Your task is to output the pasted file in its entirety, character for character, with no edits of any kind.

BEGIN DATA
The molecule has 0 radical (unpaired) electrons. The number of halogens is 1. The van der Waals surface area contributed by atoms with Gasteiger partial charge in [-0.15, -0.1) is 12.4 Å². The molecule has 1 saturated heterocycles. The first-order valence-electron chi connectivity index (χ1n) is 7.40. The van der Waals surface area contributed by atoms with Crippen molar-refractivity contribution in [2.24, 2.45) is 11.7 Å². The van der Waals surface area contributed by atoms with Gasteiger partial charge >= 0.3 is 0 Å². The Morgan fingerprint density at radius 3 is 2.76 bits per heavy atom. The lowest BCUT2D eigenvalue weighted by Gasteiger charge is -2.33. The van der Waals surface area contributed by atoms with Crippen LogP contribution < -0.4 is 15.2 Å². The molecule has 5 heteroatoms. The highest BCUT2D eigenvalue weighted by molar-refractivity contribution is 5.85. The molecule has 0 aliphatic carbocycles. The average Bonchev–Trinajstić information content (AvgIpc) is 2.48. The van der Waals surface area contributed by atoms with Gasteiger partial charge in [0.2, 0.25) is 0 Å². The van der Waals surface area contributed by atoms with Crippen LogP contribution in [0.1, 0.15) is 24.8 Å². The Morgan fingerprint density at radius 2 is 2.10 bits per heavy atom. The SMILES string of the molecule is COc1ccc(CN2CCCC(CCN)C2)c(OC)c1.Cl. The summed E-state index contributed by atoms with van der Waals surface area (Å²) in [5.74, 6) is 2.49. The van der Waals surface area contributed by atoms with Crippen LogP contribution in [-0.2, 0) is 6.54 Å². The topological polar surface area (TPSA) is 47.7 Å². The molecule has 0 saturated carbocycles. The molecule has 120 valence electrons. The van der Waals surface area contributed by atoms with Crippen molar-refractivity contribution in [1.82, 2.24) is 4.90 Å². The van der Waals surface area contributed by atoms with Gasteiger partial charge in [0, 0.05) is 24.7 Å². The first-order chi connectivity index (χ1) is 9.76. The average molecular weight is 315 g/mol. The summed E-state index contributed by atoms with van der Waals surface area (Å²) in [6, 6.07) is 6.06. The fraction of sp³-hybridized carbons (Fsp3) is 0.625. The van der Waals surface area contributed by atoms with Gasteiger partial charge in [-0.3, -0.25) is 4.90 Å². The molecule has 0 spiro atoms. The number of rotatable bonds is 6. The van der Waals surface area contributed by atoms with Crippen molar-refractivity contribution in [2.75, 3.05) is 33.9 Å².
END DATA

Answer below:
The molecule has 0 radical (unpaired) electrons. The number of halogens is 1. The van der Waals surface area contributed by atoms with Gasteiger partial charge in [-0.15, -0.1) is 12.4 Å². The molecule has 1 saturated heterocycles. The first-order valence-electron chi connectivity index (χ1n) is 7.40. The van der Waals surface area contributed by atoms with Crippen molar-refractivity contribution in [2.24, 2.45) is 11.7 Å². The van der Waals surface area contributed by atoms with Gasteiger partial charge >= 0.3 is 0 Å². The Morgan fingerprint density at radius 3 is 2.76 bits per heavy atom. The lowest BCUT2D eigenvalue weighted by Gasteiger charge is -2.33. The van der Waals surface area contributed by atoms with Crippen LogP contribution < -0.4 is 15.2 Å². The molecule has 5 heteroatoms. The highest BCUT2D eigenvalue weighted by molar-refractivity contribution is 5.85. The molecule has 0 aliphatic carbocycles. The average Bonchev–Trinajstić information content (AvgIpc) is 2.48. The van der Waals surface area contributed by atoms with Gasteiger partial charge in [0.2, 0.25) is 0 Å². The van der Waals surface area contributed by atoms with Crippen LogP contribution in [0.1, 0.15) is 24.8 Å². The Morgan fingerprint density at radius 2 is 2.10 bits per heavy atom. The SMILES string of the molecule is COc1ccc(CN2CCCC(CCN)C2)c(OC)c1.Cl. The summed E-state index contributed by atoms with van der Waals surface area (Å²) in [5.74, 6) is 2.49. The van der Waals surface area contributed by atoms with Crippen LogP contribution in [-0.2, 0) is 6.54 Å². The topological polar surface area (TPSA) is 47.7 Å². The molecule has 0 saturated carbocycles. The molecule has 120 valence electrons. The van der Waals surface area contributed by atoms with Crippen molar-refractivity contribution in [1.82, 2.24) is 4.90 Å². The van der Waals surface area contributed by atoms with Gasteiger partial charge in [0, 0.05) is 24.7 Å². The first-order chi connectivity index (χ1) is 9.76. The average molecular weight is 315 g/mol. The summed E-state index contributed by atoms with van der Waals surface area (Å²) in [6, 6.07) is 6.06. The fraction of sp³-hybridized carbons (Fsp3) is 0.625. The van der Waals surface area contributed by atoms with Gasteiger partial charge in [-0.3, -0.25) is 4.90 Å². The molecule has 0 spiro atoms. The number of rotatable bonds is 6. The van der Waals surface area contributed by atoms with Crippen molar-refractivity contribution in [2.75, 3.05) is 33.9 Å².